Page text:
Christine Stuart photo

A group of more than 30 Connecticut janitors paraded outside the state Capitol Monday afternoon before attempting to have Santa Claus deliver a bucket of coal to Gov. M. Jodi Rell for her role in allowing their families to lose health coverage at the start of the New Year.

The Capitol police refused to allow Santa to deliver the bucket of coal, but they did allow two of the union members to deliver a letter to the governor’s spokesman Chris Cooper, who said he would make sure Rell received it.

The union, which represents 600 janitors, said that because the state legislature and Rell failed to amend the Standard Wage Law, more than 350 of its members will be forced onto Husky, the state’s publicly-funded Medicaid program.

Ironically, this will cost the state $1.6 million, when it would only cost the state $1.2 million to continue the union’s current benefits, Art Perry, political director for SEIU’s 32BJ, said. He those numbers are from the Office of Fiscal Analysis.

“The state’s disregard for these children will ultimately cost Connecticut taxpayers millions of dollars,” Kurt Westby, 32BJ Connecticut director said in a press release.

“It’s very importante,” Flor de Maria Matos, a longtime state cleaner, said as she delivered the letter to Cooper. Outside the Capitol she explained through a translator that her daughter takes medication daily and it would cost $250 per month without health insurance.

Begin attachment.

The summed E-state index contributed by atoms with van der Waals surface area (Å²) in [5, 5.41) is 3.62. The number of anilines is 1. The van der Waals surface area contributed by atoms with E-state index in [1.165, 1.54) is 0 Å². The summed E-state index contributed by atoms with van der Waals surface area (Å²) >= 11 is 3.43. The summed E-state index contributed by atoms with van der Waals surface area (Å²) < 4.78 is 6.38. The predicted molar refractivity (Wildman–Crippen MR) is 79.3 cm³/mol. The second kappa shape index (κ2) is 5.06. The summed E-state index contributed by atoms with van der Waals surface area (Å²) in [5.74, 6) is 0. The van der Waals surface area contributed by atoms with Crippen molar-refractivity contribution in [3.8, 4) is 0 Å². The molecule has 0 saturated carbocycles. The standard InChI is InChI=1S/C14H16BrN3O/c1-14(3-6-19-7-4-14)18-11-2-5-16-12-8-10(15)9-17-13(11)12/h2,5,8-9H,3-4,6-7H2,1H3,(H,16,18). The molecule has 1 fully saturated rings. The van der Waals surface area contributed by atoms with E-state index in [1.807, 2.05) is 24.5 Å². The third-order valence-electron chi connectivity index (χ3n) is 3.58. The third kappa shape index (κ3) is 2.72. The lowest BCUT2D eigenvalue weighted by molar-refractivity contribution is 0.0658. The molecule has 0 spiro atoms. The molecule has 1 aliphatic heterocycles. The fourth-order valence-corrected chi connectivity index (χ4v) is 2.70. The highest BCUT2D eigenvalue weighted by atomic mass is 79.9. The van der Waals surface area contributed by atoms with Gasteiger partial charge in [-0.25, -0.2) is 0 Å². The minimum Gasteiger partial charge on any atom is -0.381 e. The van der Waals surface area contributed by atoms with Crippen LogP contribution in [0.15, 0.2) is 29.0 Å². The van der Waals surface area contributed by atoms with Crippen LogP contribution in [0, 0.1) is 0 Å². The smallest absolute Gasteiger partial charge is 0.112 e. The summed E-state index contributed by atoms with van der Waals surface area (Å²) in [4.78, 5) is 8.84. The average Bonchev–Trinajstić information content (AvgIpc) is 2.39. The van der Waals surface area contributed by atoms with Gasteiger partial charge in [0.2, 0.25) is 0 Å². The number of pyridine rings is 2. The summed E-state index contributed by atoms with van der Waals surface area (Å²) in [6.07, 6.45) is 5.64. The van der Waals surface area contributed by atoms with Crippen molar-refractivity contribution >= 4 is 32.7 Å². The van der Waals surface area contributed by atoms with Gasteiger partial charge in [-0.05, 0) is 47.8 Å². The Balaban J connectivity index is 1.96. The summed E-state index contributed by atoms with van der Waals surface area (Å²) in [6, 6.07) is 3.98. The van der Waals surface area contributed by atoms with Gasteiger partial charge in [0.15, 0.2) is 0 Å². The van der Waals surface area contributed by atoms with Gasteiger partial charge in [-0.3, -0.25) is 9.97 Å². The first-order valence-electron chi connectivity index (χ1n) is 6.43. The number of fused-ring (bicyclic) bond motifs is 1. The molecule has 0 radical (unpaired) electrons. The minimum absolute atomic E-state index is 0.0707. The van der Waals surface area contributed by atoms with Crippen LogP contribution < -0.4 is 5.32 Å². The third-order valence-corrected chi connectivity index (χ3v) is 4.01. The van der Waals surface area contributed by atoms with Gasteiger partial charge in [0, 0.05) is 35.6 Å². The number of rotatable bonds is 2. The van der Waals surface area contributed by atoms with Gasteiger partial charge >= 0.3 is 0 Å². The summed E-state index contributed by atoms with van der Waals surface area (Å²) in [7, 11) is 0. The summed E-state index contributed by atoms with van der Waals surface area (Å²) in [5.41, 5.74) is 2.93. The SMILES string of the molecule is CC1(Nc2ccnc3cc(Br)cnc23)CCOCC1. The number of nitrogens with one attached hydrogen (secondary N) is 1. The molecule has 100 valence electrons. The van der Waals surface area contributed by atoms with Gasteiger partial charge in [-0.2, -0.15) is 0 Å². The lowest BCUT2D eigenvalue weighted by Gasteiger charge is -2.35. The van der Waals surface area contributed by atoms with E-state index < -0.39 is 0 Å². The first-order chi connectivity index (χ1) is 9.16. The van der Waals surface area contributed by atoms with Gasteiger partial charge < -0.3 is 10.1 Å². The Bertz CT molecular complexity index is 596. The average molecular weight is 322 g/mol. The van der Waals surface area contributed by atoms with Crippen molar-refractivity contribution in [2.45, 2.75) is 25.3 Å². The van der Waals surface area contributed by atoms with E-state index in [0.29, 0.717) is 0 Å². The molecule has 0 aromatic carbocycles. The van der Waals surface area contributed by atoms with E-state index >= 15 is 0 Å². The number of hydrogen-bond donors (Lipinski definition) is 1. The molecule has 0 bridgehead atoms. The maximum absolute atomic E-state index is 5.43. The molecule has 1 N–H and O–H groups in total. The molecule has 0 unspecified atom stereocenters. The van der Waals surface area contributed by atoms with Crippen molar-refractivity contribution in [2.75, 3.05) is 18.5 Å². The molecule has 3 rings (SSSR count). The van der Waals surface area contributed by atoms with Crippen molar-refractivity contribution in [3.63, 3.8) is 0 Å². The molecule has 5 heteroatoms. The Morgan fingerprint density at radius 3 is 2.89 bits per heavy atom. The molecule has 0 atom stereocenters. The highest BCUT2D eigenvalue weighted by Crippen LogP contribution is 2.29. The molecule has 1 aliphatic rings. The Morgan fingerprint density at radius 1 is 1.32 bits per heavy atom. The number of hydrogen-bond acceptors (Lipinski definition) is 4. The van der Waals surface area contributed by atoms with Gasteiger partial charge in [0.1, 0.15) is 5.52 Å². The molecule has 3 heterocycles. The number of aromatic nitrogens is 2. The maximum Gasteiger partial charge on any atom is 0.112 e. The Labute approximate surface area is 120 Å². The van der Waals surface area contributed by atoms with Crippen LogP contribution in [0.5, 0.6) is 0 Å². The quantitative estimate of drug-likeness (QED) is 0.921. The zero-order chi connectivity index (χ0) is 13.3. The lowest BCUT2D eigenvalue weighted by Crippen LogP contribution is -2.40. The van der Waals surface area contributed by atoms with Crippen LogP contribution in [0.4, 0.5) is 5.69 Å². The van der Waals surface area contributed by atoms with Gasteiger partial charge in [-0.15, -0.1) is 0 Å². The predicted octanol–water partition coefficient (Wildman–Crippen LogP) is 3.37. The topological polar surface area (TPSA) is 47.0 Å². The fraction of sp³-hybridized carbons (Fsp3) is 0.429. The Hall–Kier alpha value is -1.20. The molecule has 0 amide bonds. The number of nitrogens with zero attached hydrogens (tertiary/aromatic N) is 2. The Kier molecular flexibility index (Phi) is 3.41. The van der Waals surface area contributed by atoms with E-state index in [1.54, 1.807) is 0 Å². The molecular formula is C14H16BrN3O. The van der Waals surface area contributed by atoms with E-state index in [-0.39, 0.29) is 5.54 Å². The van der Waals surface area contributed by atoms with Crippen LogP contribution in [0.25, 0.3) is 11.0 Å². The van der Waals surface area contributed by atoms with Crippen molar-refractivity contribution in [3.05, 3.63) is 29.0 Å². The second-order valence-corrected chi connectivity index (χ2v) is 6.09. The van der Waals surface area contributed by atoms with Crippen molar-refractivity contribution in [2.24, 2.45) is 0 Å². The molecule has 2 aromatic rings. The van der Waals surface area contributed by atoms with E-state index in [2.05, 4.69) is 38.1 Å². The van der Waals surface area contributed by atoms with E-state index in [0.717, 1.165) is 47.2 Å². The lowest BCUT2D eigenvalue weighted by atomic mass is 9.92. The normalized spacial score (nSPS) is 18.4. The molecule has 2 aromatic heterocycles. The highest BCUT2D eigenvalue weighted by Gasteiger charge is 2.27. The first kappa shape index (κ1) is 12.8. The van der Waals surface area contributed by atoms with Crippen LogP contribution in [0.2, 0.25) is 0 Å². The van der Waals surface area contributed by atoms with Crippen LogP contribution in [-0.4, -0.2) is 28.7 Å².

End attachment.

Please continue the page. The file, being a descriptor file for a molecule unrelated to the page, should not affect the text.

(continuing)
She said she is not one of the union members who would qualify for the state Husky program.

The Standard Wage Law mandates that workers like de Maria Matos, who are employed through contractors and not directly by the state, get at least 30 percent above the prevailing wage in benefits. The 30 percent is meant to include health care, pension, sick and vacation days and other forms of insurance, but union officials say the law is often interpreted as a ceiling on benefits instead of a minimum requirement.

The governor is aware that this is related to the Standard Wage Law, which requires legislative action, Cooper said.

In June, Speaker-Elect Chris Donovan, D-Meriden, said, “The good news is that we have a Standard Wage Law in Connecticut.” He said he understands 30 percent doesn’t quite pay for health benefits, however, since the workers will not be affected until January 2009, “it could be one of the first things we do next year.”

Click here and here to read out previous reports on this issue.